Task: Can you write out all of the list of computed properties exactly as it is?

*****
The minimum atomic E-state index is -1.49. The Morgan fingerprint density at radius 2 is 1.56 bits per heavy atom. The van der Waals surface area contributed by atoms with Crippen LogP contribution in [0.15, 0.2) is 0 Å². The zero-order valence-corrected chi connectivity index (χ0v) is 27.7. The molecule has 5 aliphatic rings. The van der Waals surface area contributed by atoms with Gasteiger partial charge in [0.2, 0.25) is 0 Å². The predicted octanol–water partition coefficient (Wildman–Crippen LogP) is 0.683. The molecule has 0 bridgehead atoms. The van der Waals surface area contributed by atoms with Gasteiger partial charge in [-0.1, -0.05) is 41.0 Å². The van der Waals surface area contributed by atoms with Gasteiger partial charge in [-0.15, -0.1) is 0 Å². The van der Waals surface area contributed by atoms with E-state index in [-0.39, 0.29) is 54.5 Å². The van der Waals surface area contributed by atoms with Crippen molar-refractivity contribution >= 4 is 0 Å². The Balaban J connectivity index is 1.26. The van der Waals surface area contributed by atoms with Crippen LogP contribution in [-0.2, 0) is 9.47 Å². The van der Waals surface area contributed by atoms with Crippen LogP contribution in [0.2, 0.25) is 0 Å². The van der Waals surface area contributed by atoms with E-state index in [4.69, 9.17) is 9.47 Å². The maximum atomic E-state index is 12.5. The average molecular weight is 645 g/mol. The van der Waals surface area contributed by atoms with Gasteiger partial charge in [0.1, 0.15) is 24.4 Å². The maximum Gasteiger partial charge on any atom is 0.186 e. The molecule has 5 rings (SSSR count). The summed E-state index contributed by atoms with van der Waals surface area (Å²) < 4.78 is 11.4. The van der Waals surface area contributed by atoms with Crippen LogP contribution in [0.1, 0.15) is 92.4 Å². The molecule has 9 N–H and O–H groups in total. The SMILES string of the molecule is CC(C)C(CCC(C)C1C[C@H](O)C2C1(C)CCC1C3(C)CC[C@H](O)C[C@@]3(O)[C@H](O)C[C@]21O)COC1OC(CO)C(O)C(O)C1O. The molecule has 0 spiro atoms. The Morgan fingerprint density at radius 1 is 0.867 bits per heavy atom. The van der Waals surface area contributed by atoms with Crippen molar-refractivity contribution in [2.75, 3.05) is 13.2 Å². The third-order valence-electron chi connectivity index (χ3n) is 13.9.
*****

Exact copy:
The minimum atomic E-state index is -1.49. The Morgan fingerprint density at radius 2 is 1.56 bits per heavy atom. The van der Waals surface area contributed by atoms with Crippen LogP contribution in [0.15, 0.2) is 0 Å². The zero-order valence-corrected chi connectivity index (χ0v) is 27.7. The molecule has 5 aliphatic rings. The van der Waals surface area contributed by atoms with Gasteiger partial charge in [0.2, 0.25) is 0 Å². The predicted octanol–water partition coefficient (Wildman–Crippen LogP) is 0.683. The molecule has 0 bridgehead atoms. The van der Waals surface area contributed by atoms with Gasteiger partial charge in [-0.1, -0.05) is 41.0 Å². The van der Waals surface area contributed by atoms with Gasteiger partial charge in [-0.15, -0.1) is 0 Å². The van der Waals surface area contributed by atoms with E-state index in [-0.39, 0.29) is 54.5 Å². The van der Waals surface area contributed by atoms with Crippen molar-refractivity contribution >= 4 is 0 Å². The Balaban J connectivity index is 1.26. The van der Waals surface area contributed by atoms with Crippen LogP contribution in [-0.2, 0) is 9.47 Å². The van der Waals surface area contributed by atoms with Crippen LogP contribution in [0.2, 0.25) is 0 Å². The van der Waals surface area contributed by atoms with E-state index in [4.69, 9.17) is 9.47 Å². The maximum atomic E-state index is 12.5. The average molecular weight is 645 g/mol. The van der Waals surface area contributed by atoms with Gasteiger partial charge in [0.1, 0.15) is 24.4 Å². The maximum Gasteiger partial charge on any atom is 0.186 e. The molecule has 5 rings (SSSR count). The summed E-state index contributed by atoms with van der Waals surface area (Å²) < 4.78 is 11.4. The van der Waals surface area contributed by atoms with Crippen LogP contribution in [0.1, 0.15) is 92.4 Å². The molecule has 9 N–H and O–H groups in total. The SMILES string of the molecule is CC(C)C(CCC(C)C1C[C@H](O)C2C1(C)CCC1C3(C)CC[C@H](O)C[C@@]3(O)[C@H](O)C[C@]21O)COC1OC(CO)C(O)C(O)C1O. The molecule has 0 spiro atoms. The Morgan fingerprint density at radius 1 is 0.867 bits per heavy atom. The van der Waals surface area contributed by atoms with Crippen molar-refractivity contribution in [2.75, 3.05) is 13.2 Å². The third-order valence-electron chi connectivity index (χ3n) is 13.9.